Doug Fischer

Golovkin stops Ouma in 10th round of phone-booth war

Undefeated middleweight standout Gennady Golovkin defended his WBA "regular" title with a brutal 10th-round TKO of Kassim Ouma in Panama City, Panama, on Friday.

There were no CompuBox stats to go along with the grueling display of phone-booth warfare but the numbers would have almost been as impressive as the fighters' efforts if there had been. Both Golovkin (21-0, 18 knockouts) and Ouma (27-8-1, 17 KOs) worked non-stop, throwing hard punches for three minutes of every round.

The first half of the bout was competitive as Ouma, a former junior middleweight titleholder from Uganda, was the busier of the two middleweights. The 32-year-old veteran did not have a hard time landing multiple shots to Golovkin's face. However, Golovkin found Ouma to be an easy target, and the 29-year-old beltholder from Kazakhstan landed much harder punches to the naturally smaller man's body and head.

Neither fighter bothered to establish their jab, electing to do most of their work in close. Ouma gave ground to Golovkin but fought effectively while backing up, sneaking uppercuts and right hooks through and around the bigger man's guard. However, Golovkin's accurate head shots and punishing body attack began to take a toll on Ouma in the middle and late rounds of the bout.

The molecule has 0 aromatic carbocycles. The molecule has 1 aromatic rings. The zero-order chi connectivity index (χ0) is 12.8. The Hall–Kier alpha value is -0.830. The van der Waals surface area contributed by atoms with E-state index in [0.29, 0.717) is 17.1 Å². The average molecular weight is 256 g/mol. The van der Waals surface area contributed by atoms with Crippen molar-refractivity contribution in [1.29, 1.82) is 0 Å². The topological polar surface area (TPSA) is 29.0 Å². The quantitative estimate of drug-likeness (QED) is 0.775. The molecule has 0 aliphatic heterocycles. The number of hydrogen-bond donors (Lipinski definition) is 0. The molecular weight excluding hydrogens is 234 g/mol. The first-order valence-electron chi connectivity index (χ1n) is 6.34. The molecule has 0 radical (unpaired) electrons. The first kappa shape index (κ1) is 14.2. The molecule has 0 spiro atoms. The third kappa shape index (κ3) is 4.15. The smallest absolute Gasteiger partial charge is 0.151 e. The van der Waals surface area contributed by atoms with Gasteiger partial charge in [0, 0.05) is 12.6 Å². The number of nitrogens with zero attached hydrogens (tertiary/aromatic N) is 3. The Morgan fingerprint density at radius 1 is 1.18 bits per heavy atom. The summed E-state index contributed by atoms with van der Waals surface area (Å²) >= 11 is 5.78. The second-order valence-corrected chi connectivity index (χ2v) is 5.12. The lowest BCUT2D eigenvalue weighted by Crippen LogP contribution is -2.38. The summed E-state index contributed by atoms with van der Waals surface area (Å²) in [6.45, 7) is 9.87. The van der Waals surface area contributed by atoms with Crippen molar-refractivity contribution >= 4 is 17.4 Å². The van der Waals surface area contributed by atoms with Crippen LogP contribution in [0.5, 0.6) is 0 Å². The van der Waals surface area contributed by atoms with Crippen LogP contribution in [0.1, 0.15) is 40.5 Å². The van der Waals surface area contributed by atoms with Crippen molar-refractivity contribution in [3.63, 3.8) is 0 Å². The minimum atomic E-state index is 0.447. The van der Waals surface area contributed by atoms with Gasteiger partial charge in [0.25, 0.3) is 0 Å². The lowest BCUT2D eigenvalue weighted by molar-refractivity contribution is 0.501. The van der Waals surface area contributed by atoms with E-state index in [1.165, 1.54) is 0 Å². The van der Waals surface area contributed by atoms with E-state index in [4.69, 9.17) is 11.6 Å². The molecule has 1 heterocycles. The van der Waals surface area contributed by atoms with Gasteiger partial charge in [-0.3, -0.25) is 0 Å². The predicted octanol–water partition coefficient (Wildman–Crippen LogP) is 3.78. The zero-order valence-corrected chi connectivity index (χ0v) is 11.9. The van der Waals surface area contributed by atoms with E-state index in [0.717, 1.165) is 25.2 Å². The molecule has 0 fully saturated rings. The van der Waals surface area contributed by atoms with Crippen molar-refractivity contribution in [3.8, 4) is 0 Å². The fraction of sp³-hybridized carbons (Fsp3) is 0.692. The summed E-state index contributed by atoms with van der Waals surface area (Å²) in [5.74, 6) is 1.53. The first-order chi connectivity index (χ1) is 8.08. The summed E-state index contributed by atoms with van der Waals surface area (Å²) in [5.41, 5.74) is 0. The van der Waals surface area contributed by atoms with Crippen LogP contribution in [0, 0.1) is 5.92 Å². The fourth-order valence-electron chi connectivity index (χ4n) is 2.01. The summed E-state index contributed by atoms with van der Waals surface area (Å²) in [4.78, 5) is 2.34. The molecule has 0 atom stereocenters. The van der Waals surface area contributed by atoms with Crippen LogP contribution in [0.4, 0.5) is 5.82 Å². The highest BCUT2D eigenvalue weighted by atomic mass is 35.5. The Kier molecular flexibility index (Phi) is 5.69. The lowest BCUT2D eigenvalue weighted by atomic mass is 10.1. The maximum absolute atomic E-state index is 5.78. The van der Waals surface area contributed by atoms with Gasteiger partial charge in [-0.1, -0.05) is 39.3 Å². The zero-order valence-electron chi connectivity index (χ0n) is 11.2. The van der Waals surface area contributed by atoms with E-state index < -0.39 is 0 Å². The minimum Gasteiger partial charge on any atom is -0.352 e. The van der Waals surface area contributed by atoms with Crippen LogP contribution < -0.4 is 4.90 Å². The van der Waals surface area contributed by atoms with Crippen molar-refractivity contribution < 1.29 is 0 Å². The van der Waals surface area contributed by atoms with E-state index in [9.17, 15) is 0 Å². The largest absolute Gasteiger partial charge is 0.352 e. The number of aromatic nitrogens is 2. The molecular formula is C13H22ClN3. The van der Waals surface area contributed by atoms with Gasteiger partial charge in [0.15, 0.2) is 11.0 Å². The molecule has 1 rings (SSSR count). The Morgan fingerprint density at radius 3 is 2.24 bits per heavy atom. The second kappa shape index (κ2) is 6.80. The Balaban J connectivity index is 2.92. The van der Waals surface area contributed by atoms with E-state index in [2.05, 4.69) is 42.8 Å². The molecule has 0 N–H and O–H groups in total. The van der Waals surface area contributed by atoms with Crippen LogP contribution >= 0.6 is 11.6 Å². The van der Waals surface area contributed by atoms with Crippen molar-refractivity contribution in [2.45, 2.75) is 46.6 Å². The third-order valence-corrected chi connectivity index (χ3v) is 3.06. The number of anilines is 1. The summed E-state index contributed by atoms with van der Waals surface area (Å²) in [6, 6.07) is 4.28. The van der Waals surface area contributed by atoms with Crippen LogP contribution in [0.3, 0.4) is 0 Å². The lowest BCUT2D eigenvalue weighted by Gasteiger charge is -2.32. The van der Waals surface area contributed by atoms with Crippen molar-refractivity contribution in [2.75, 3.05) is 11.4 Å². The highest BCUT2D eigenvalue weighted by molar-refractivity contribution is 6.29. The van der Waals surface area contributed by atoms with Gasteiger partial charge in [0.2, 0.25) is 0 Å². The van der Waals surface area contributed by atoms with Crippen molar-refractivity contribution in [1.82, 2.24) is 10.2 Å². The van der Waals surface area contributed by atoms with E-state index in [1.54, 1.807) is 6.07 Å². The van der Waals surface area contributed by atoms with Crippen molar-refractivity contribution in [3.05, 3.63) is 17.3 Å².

Golovkin was blatantly imposing himself on Ouma by the eighth round, as he backed the game veteran to the ropes and repeatedly snapped his back. Ouma's freakish toughness and incredible will kept him upright and in the fight but he was clearly outgunned. Referee Guillermo Perez Pineda took a close look at Ouma as Golovkin pounded him with compact straight rights, uppercuts and hooks to the body in the ninth round.

The fight was becoming sadistic target practice for Golovkin when Pineda finally saw enough and halted the bout in the 10th round.

It was only the second time Ouma had been stopped in his 37-bout career. Ouma suffered a first-round TKO to journeyman Agustin Silva in November of 1999. He would go unbeaten in his next 14 bouts, winning the IBF 154-pound title from Verno Phillips in 2004 before losing the belt in an upset decision loss to Roman Karmazin in '05. Ouma lost five of his next 11 bouts after the Karmazin fight but he gamely went the 12-round distance with then-middleweight champ Jermain Taylor in '06 and gave undefeated junior middleweight contender Vanes Martirosyan hell in a 10-round decision loss last January.

Golovkin, who beat the most recognizable name of his career on Friday, got in some quality rounds with a card-carrying tough guy and remained busy while he waits for his disputed contract with former promoter Universum to expire in November.

Golovkin hopes to fight in America and on a U.S. network sometime next year.

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